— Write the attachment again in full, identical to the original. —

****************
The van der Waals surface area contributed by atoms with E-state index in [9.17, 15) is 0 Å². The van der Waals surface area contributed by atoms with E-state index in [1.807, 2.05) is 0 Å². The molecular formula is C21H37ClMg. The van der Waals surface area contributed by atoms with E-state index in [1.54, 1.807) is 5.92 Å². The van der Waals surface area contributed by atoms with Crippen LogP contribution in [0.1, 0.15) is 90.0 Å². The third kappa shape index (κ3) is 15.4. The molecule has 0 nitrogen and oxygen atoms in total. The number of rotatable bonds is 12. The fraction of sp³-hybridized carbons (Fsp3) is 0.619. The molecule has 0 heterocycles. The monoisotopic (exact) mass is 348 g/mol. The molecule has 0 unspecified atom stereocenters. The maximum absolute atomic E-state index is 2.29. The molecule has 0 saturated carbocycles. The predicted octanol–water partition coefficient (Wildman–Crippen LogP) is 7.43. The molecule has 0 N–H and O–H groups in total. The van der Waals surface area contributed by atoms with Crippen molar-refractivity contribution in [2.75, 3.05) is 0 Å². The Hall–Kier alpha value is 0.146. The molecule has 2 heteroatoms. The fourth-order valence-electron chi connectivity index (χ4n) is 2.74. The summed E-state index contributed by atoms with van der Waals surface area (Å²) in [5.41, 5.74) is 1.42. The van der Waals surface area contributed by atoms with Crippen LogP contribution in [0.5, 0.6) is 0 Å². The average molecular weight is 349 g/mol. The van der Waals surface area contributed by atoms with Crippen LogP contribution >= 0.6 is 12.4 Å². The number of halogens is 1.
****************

The van der Waals surface area contributed by atoms with E-state index in [9.17, 15) is 0 Å². The van der Waals surface area contributed by atoms with E-state index in [1.807, 2.05) is 0 Å². The molecular formula is C21H37ClMg. The van der Waals surface area contributed by atoms with E-state index in [1.54, 1.807) is 5.92 Å². The van der Waals surface area contributed by atoms with Crippen LogP contribution in [0.1, 0.15) is 90.0 Å². The third kappa shape index (κ3) is 15.4. The molecule has 0 nitrogen and oxygen atoms in total. The number of rotatable bonds is 12. The fraction of sp³-hybridized carbons (Fsp3) is 0.619. The molecule has 0 heterocycles. The monoisotopic (exact) mass is 348 g/mol. The molecule has 0 unspecified atom stereocenters. The maximum absolute atomic E-state index is 2.29. The molecule has 0 saturated carbocycles. The predicted octanol–water partition coefficient (Wildman–Crippen LogP) is 7.43. The molecule has 0 N–H and O–H groups in total. The van der Waals surface area contributed by atoms with Crippen molar-refractivity contribution in [2.75, 3.05) is 0 Å². The Hall–Kier alpha value is 0.146. The molecule has 2 heteroatoms. The fourth-order valence-electron chi connectivity index (χ4n) is 2.74. The summed E-state index contributed by atoms with van der Waals surface area (Å²) in [5.41, 5.74) is 1.42. The van der Waals surface area contributed by atoms with Crippen LogP contribution in [0.5, 0.6) is 0 Å². The average molecular weight is 349 g/mol. The van der Waals surface area contributed by atoms with Crippen LogP contribution >= 0.6 is 12.4 Å². The number of halogens is 1.